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Spanish government apparently willing to accept Puigdemont as 'symbolic' president

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Spanish government apparently willing to accept Puigdemont as 'symbolic' president
Elsa Artadi (right) beside Carles Puigdemont in Brussels in January 2018. John Thys/AFP.
12:54 CET+01:00
Sources close to the Spanish government of Mariano Rajoy say they have no objection to Puigdemont being given a 'symbolic' title, as long as he holds no administrative or economic powers.

The Spanish government is apparently not going to oppose the candidacy of Elsa Artadi, current spokeswoman for Carles Puigdemont's JpC separatist alliance, for the Catalan presidency.

Self-exiled former Catalan president Carlos Puigdemont's close ally Artadi could be sworn in soon by the Catalan Parliament, if the three-way coalition talks among pro-separatist parties can overcome recent disaccords. 

But Mariano Rajoy's central government in Madrid will apparently choose to "ignore" any honorary titles or acts of recognition that could be afforded to Catalonia's self-exiled former president Carlos Puidgemont, "provided they cannot be translated into administrative or economic functions," reports Spanish daily El Pais, citing government sources. 

"If there is no administrative or economic recognition involving use of public funds, they can award him as many titles and honors as they want," adds a government source in the report.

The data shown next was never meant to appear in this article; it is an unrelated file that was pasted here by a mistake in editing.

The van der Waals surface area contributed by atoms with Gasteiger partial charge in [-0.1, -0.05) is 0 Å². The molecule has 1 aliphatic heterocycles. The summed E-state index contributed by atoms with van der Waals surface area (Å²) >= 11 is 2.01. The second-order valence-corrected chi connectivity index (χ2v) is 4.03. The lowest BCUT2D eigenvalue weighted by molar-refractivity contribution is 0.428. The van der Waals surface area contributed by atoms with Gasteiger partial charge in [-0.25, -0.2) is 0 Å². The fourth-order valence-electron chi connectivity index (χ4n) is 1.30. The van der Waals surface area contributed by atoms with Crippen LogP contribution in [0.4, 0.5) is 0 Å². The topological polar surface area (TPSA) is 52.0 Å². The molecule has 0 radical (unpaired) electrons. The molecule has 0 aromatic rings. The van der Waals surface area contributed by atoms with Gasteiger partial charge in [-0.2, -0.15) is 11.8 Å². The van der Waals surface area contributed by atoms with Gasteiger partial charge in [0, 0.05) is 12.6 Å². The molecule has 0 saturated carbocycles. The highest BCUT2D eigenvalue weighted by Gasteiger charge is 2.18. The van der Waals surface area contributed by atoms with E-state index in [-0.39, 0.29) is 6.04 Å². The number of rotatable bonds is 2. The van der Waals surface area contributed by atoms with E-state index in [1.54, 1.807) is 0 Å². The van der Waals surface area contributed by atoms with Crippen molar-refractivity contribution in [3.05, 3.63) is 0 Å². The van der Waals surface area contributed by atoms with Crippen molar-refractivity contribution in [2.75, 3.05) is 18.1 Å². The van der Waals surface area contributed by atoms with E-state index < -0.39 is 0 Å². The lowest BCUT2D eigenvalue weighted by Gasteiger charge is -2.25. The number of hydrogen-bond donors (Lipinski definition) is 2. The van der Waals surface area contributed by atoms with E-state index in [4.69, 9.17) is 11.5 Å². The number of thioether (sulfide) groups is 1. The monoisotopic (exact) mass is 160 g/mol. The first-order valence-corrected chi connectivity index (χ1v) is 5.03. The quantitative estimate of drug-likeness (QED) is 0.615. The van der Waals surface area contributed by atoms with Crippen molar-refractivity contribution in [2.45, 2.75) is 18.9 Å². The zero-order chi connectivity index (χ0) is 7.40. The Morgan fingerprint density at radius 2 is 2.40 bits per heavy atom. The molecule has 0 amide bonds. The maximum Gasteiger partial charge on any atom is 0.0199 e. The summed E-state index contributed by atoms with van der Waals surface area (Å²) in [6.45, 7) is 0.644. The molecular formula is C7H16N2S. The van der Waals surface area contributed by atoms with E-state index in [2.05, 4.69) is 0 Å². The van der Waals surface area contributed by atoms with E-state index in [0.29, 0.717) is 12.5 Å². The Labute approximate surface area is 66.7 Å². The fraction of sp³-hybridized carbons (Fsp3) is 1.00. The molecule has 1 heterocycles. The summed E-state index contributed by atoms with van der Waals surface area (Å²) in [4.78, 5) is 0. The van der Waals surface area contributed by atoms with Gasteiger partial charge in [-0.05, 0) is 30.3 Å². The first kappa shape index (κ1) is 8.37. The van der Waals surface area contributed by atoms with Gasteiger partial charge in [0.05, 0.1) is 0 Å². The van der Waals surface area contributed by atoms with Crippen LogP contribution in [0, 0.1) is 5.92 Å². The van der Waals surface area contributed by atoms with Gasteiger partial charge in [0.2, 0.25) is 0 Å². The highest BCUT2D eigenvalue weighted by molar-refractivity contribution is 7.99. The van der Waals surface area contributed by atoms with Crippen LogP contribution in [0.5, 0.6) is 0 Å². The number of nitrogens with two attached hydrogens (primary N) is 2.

Catalan separatist parties remain in negotiations to find a new leader after winning the right to again form a government after the December 21st regional elections in Catalonia. 

Carlos Puigdemont had hoped to retain the presidency from Belgium, where he has been for more than three months, since the Spanish Attorney General's office laid charges of sedition against him for his role as former Catalan president in pushing for independence in an October 2017 referendum

That referendum was ruled unconstitutional by Spain's highest court and resulted in violent clashes between independence activists and police. 

READ MORE: Corsica: Why France's 'Island of Beauty' is not the new Catalonia

 

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